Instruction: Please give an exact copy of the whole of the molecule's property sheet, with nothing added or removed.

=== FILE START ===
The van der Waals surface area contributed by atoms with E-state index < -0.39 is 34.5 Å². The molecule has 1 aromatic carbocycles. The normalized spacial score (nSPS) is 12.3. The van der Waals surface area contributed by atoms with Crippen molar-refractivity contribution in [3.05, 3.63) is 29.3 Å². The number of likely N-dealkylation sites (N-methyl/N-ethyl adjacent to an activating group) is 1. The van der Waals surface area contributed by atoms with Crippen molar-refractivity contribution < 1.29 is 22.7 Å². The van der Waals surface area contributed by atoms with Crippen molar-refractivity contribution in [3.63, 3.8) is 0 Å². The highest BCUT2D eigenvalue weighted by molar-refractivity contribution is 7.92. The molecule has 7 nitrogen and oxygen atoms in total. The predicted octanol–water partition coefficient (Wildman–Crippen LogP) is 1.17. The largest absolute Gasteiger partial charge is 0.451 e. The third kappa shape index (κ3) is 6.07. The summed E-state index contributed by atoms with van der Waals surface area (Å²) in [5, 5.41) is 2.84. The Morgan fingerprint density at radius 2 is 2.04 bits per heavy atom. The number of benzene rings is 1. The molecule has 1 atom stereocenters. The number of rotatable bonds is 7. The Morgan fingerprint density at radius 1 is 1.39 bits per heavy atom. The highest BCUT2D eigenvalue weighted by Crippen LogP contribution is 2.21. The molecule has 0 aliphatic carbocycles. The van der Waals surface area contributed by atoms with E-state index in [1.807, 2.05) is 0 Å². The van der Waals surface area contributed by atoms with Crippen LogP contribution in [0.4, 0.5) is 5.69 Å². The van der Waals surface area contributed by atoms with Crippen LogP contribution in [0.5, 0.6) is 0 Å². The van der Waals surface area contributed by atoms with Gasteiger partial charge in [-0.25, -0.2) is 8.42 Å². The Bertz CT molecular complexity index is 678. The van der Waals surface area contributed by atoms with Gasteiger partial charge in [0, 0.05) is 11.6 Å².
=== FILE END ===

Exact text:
The van der Waals surface area contributed by atoms with E-state index < -0.39 is 34.5 Å². The molecule has 1 aromatic carbocycles. The normalized spacial score (nSPS) is 12.3. The van der Waals surface area contributed by atoms with Crippen molar-refractivity contribution in [3.05, 3.63) is 29.3 Å². The number of likely N-dealkylation sites (N-methyl/N-ethyl adjacent to an activating group) is 1. The van der Waals surface area contributed by atoms with Crippen molar-refractivity contribution < 1.29 is 22.7 Å². The van der Waals surface area contributed by atoms with Crippen molar-refractivity contribution in [3.63, 3.8) is 0 Å². The highest BCUT2D eigenvalue weighted by molar-refractivity contribution is 7.92. The molecule has 7 nitrogen and oxygen atoms in total. The predicted octanol–water partition coefficient (Wildman–Crippen LogP) is 1.17. The largest absolute Gasteiger partial charge is 0.451 e. The third kappa shape index (κ3) is 6.07. The summed E-state index contributed by atoms with van der Waals surface area (Å²) in [5, 5.41) is 2.84. The Morgan fingerprint density at radius 2 is 2.04 bits per heavy atom. The number of benzene rings is 1. The molecule has 1 atom stereocenters. The number of rotatable bonds is 7. The Morgan fingerprint density at radius 1 is 1.39 bits per heavy atom. The highest BCUT2D eigenvalue weighted by Crippen LogP contribution is 2.21. The molecule has 0 aliphatic carbocycles. The van der Waals surface area contributed by atoms with E-state index in [1.807, 2.05) is 0 Å². The van der Waals surface area contributed by atoms with Crippen LogP contribution in [0.4, 0.5) is 5.69 Å². The van der Waals surface area contributed by atoms with Crippen LogP contribution in [0.5, 0.6) is 0 Å². The van der Waals surface area contributed by atoms with Gasteiger partial charge in [-0.25, -0.2) is 8.42 Å². The Bertz CT molecular complexity index is 678. The van der Waals surface area contributed by atoms with Gasteiger partial charge in [0, 0.05) is 11.6 Å².